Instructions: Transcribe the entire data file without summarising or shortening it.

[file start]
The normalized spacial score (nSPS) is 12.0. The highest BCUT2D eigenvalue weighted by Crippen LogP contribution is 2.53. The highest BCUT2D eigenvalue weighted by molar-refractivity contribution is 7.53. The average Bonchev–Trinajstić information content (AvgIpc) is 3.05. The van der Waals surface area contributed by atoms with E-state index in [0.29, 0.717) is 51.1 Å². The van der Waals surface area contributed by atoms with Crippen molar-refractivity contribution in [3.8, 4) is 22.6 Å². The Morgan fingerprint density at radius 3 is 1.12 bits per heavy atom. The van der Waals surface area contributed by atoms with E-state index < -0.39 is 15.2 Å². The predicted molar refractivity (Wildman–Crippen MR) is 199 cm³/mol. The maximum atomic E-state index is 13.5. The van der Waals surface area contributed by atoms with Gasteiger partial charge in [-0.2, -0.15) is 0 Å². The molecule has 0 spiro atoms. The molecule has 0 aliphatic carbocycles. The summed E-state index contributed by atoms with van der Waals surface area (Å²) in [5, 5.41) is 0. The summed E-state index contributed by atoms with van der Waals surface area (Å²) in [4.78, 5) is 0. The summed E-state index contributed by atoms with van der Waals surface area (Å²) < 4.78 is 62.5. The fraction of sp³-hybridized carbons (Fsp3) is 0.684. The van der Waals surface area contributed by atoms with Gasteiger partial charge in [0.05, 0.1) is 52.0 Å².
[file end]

The normalized spacial score (nSPS) is 12.0. The highest BCUT2D eigenvalue weighted by Crippen LogP contribution is 2.53. The highest BCUT2D eigenvalue weighted by molar-refractivity contribution is 7.53. The average Bonchev–Trinajstić information content (AvgIpc) is 3.05. The van der Waals surface area contributed by atoms with E-state index in [0.29, 0.717) is 51.1 Å². The van der Waals surface area contributed by atoms with Crippen molar-refractivity contribution in [3.8, 4) is 22.6 Å². The Morgan fingerprint density at radius 3 is 1.12 bits per heavy atom. The van der Waals surface area contributed by atoms with E-state index < -0.39 is 15.2 Å². The predicted molar refractivity (Wildman–Crippen MR) is 199 cm³/mol. The maximum atomic E-state index is 13.5. The van der Waals surface area contributed by atoms with Gasteiger partial charge in [-0.2, -0.15) is 0 Å². The molecule has 0 spiro atoms. The molecule has 0 aliphatic carbocycles. The summed E-state index contributed by atoms with van der Waals surface area (Å²) in [5, 5.41) is 0. The summed E-state index contributed by atoms with van der Waals surface area (Å²) in [4.78, 5) is 0. The summed E-state index contributed by atoms with van der Waals surface area (Å²) < 4.78 is 62.5. The fraction of sp³-hybridized carbons (Fsp3) is 0.684. The van der Waals surface area contributed by atoms with Gasteiger partial charge in [0.05, 0.1) is 52.0 Å².